Can We Actually Close the Gender Pay Gap in Finance?

In light of International Women’s Day, we hear from Aoife Whitford, from The Pay Index who delves into the gender pay gap in finance.

The Gender Pay Gap remains an important topic in the fiance sector, and with International Women’s Day around the corner, we spoke to Aoife Whitford from The Pay Index who delves into whether the pay gap can actually be closed. 

Closing the gender pay gap is one of the biggest challenges facing the finance sector today. A recent report using Financial Conduct Authority[1] data showed that of the 9,957 partners at UK private equity firms, hedge funds and other financial services companies, just 1,381 (14%) of these are women. While we’re seeing a range of initiatives and campaigns designed to open up top finance roles for women – not least the government’s Women in Finance Charter – this figure has risen by just 2% over five years.

Finance is a complex sector and certainly, the specialist roles involved mean that talent retention and building an effective pipeline is challenging at best. What’s clear though, is we need more than government exercises to drive change: gender pay is not a female problem, it’s is everyone’s problem. But can we actually close the gap?

C-level state of play in finance

Unpacking the true state of play in gender diversity within the finance sector, we commissioned research across C-level positions within the top 100 companies in the FTSE, NYSE and NASDAQ, comparing this with our proprietary data.

We found:

  • Of the 300 positions of Chair, CEO and CFO, women make up a total of just 8.6%.
  • Within this, just 5.6% of the chair positions are held by women.
  • Women are paid an average 85% of men across all three exchanges.

With that in mind, we now, as an industry need to move closer to a meaningful solution.

A suggestion of progress for CFOs

Digging deeper into our findings, the research showed that just 6.6 % of CEO roles are currently held by women, with the position of CFO emerging as the most diversified with nearly 15% (14.7%). There’s a long, long way to go but it certainly indicates a degree of progress. At the same time, female CFOs are countering the prevailing pay gap trend, averaging a salary 132% more than their male peers.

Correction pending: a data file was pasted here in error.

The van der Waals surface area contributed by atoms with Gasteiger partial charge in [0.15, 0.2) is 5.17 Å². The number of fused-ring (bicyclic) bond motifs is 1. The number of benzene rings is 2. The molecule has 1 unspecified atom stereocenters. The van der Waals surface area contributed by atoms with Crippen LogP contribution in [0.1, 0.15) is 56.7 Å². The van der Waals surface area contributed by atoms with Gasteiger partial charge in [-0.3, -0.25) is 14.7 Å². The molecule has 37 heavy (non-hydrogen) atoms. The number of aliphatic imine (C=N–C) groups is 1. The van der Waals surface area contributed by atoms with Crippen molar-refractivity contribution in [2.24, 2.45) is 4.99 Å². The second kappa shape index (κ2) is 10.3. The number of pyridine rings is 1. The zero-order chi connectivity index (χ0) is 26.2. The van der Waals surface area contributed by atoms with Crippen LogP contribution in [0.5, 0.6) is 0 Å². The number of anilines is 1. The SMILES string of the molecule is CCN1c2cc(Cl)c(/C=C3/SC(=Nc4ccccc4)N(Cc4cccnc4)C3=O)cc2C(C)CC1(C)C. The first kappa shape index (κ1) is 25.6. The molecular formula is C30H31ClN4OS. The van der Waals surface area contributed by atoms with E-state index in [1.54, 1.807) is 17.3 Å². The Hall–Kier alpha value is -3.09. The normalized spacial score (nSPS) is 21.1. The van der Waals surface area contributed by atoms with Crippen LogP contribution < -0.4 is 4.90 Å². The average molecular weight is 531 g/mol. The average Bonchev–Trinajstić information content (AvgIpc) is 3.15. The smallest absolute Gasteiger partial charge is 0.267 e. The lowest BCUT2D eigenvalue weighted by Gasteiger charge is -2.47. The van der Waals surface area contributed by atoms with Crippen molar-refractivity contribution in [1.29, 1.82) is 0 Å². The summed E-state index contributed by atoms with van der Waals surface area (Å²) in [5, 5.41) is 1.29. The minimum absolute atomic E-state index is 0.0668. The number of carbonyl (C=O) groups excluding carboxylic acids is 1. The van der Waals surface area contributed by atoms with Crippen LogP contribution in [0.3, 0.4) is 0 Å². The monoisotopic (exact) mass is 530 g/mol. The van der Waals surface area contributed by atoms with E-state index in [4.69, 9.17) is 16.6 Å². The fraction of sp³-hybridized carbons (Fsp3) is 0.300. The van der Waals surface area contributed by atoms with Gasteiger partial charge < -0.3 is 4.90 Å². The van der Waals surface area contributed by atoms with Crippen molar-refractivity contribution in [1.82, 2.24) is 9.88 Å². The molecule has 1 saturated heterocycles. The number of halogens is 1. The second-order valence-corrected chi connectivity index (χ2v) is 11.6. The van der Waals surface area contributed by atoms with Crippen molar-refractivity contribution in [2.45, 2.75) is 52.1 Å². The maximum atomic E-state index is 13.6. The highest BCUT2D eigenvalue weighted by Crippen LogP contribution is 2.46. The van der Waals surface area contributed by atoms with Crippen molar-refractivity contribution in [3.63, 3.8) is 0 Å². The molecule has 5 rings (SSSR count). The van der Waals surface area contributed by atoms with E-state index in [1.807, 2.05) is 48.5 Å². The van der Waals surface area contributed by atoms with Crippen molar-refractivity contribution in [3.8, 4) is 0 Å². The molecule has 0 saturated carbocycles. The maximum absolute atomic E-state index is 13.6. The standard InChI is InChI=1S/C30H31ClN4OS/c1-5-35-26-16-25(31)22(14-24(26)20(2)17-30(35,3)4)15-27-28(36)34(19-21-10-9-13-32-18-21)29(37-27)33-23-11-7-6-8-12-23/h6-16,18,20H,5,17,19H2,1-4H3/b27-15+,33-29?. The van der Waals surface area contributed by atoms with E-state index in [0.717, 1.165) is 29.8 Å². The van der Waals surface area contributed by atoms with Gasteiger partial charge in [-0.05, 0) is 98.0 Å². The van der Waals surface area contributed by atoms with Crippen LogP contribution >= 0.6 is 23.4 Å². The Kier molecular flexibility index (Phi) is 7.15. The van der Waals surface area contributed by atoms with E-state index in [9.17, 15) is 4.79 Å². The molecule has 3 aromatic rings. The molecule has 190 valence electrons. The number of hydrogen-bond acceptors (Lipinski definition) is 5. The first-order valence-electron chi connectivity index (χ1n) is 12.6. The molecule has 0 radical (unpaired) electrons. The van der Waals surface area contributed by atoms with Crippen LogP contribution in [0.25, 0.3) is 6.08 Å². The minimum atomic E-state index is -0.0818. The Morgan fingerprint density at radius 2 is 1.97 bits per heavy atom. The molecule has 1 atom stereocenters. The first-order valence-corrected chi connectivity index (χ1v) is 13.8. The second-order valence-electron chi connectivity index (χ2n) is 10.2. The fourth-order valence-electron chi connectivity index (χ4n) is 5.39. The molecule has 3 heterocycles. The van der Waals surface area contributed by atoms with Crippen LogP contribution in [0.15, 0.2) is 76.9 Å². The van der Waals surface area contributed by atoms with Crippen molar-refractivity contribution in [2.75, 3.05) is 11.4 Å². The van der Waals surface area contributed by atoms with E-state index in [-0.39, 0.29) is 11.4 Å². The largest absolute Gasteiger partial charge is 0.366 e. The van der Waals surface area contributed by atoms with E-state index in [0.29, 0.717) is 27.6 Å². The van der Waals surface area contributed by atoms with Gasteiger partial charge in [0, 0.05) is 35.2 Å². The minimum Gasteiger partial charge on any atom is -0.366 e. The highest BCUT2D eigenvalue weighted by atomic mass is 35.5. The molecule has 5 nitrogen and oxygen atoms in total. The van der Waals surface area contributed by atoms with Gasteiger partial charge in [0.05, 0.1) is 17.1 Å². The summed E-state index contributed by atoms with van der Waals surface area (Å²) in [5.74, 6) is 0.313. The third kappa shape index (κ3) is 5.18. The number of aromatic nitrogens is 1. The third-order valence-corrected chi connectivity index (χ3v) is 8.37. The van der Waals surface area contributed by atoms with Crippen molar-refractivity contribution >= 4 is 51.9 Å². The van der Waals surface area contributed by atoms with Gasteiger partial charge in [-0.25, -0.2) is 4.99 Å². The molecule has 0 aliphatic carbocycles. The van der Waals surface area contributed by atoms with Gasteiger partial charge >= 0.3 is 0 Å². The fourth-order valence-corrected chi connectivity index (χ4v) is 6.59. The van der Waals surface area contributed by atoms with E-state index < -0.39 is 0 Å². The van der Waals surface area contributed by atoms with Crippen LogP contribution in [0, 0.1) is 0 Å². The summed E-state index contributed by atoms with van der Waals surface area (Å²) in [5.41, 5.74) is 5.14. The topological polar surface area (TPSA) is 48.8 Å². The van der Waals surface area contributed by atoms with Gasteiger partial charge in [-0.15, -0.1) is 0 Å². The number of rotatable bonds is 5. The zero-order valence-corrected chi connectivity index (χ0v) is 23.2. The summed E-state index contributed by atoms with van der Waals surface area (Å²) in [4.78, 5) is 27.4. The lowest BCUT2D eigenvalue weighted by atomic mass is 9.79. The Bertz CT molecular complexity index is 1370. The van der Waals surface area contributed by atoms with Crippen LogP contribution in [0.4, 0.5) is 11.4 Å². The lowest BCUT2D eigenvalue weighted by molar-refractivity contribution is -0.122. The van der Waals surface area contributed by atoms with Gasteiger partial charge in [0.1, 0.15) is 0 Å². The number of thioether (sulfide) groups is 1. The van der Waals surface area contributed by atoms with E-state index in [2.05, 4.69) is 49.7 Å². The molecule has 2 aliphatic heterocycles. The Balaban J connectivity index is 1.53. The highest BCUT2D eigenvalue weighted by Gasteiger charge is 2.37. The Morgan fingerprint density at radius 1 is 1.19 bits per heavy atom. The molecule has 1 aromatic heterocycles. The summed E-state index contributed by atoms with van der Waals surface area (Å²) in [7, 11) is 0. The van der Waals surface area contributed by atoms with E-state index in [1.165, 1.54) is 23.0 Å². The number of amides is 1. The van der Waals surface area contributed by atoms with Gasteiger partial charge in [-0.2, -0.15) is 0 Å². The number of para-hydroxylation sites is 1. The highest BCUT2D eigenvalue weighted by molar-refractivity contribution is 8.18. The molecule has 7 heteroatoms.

We also found the FTSE100 to be the most diversified of the exchanges, with 9.7% of these senior roles occupied by women. Last year, RBS achieved an FTSE 100 first by appointing Alison Rose to CEO and Katie Murray as CFO.

Closing the pay gap requires proactive goal-setting and problem-solving to shift entrenched cultural, societal and attitudinal norms within finance, to harness any kind of meaningful change. For this to happen, we need to start with actionable solutions. This is where The Pay Index is seeing change happen:

Leaders must own gender diversity
In its Women in Finance Charter, the government recommends appointing a senior executive to own responsibility and accountability for gender diversity and inclusion. Organisations can go a step further by setting and publishing internal targets for senior management. This can be benchmarked in your annual report.

Align your gender diversity lead with your HR leadership team and recruitment partners – internal or external. Investing in bespoke initiatives designed to develop, grow and promote women within your organisation should be part of this. We’re seeing gender diversity enhancing employer brands, the outcome being improved recruitment and retention. Keep in mind, this needs to be grounded in an authentic commitment to change, rather than assigning this to a box-ticking exercise.

Gender pay is not a female problem, it’s is everyone’s problem.

Make sure role models are visible – everywhere

Finance is a sector still steeped in traditions of old boys’ clubs, golf days and while it’s being curtailed, trading floor “bants”. The barriers to entry are harder for women as there still aren’t the numbers there to support them.